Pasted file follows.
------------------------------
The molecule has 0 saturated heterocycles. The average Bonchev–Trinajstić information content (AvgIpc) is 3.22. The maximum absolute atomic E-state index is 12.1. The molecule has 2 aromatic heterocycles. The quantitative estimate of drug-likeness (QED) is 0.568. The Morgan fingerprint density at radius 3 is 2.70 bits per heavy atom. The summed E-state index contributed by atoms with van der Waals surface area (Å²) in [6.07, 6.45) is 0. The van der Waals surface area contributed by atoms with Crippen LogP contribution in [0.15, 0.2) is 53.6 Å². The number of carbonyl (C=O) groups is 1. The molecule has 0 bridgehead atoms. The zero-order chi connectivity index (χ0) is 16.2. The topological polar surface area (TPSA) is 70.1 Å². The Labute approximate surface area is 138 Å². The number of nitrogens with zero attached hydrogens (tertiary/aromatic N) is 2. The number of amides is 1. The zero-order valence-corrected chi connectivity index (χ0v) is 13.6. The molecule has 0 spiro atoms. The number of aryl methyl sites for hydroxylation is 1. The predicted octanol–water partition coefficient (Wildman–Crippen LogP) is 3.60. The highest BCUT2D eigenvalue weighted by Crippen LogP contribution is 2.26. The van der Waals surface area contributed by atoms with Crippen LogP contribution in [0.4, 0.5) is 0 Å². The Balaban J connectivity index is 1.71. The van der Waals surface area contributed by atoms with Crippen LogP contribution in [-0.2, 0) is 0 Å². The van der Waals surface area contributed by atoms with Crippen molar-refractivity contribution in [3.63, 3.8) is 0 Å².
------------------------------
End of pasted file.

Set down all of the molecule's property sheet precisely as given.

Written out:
The molecule has 0 saturated heterocycles. The average Bonchev–Trinajstić information content (AvgIpc) is 3.22. The maximum absolute atomic E-state index is 12.1. The molecule has 2 aromatic heterocycles. The quantitative estimate of drug-likeness (QED) is 0.568. The Morgan fingerprint density at radius 3 is 2.70 bits per heavy atom. The summed E-state index contributed by atoms with van der Waals surface area (Å²) in [6.07, 6.45) is 0. The van der Waals surface area contributed by atoms with Crippen LogP contribution in [0.15, 0.2) is 53.6 Å². The number of carbonyl (C=O) groups is 1. The molecule has 0 bridgehead atoms. The zero-order chi connectivity index (χ0) is 16.2. The topological polar surface area (TPSA) is 70.1 Å². The Labute approximate surface area is 138 Å². The number of nitrogens with zero attached hydrogens (tertiary/aromatic N) is 2. The number of amides is 1. The zero-order valence-corrected chi connectivity index (χ0v) is 13.6. The molecule has 0 spiro atoms. The number of aryl methyl sites for hydroxylation is 1. The predicted octanol–water partition coefficient (Wildman–Crippen LogP) is 3.60. The highest BCUT2D eigenvalue weighted by Crippen LogP contribution is 2.26. The van der Waals surface area contributed by atoms with Crippen LogP contribution in [0.4, 0.5) is 0 Å². The Balaban J connectivity index is 1.71. The van der Waals surface area contributed by atoms with Crippen LogP contribution in [-0.2, 0) is 0 Å². The van der Waals surface area contributed by atoms with Crippen molar-refractivity contribution in [3.63, 3.8) is 0 Å².